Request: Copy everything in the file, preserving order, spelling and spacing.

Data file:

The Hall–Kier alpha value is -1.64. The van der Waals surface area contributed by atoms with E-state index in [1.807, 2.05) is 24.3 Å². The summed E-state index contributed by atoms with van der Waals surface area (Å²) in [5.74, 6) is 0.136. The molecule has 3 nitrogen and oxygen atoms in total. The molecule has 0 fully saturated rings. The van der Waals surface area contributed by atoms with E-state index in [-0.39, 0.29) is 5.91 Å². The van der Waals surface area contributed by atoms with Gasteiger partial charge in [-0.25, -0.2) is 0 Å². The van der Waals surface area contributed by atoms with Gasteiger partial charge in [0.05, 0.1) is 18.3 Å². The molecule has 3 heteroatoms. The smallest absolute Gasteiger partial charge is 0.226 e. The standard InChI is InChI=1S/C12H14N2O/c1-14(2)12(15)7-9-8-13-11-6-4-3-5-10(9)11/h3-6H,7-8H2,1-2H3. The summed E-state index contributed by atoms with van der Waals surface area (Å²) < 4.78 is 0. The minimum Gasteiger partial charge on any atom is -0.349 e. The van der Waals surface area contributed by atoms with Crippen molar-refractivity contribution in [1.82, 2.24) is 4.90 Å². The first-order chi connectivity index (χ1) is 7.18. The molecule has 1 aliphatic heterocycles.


The Hall–Kier alpha value is -1.64. The van der Waals surface area contributed by atoms with E-state index in [1.807, 2.05) is 24.3 Å². The summed E-state index contributed by atoms with van der Waals surface area (Å²) in [5.74, 6) is 0.136. The molecule has 3 nitrogen and oxygen atoms in total. The molecule has 0 fully saturated rings. The van der Waals surface area contributed by atoms with E-state index in [-0.39, 0.29) is 5.91 Å². The van der Waals surface area contributed by atoms with Gasteiger partial charge in [-0.25, -0.2) is 0 Å². The van der Waals surface area contributed by atoms with Gasteiger partial charge in [0.05, 0.1) is 18.3 Å². The molecule has 3 heteroatoms. The smallest absolute Gasteiger partial charge is 0.226 e. The standard InChI is InChI=1S/C12H14N2O/c1-14(2)12(15)7-9-8-13-11-6-4-3-5-10(9)11/h3-6H,7-8H2,1-2H3. The summed E-state index contributed by atoms with van der Waals surface area (Å²) < 4.78 is 0. The minimum Gasteiger partial charge on any atom is -0.349 e. The van der Waals surface area contributed by atoms with Crippen molar-refractivity contribution in [1.82, 2.24) is 4.90 Å². The first-order chi connectivity index (χ1) is 7.18. The molecule has 1 aliphatic heterocycles.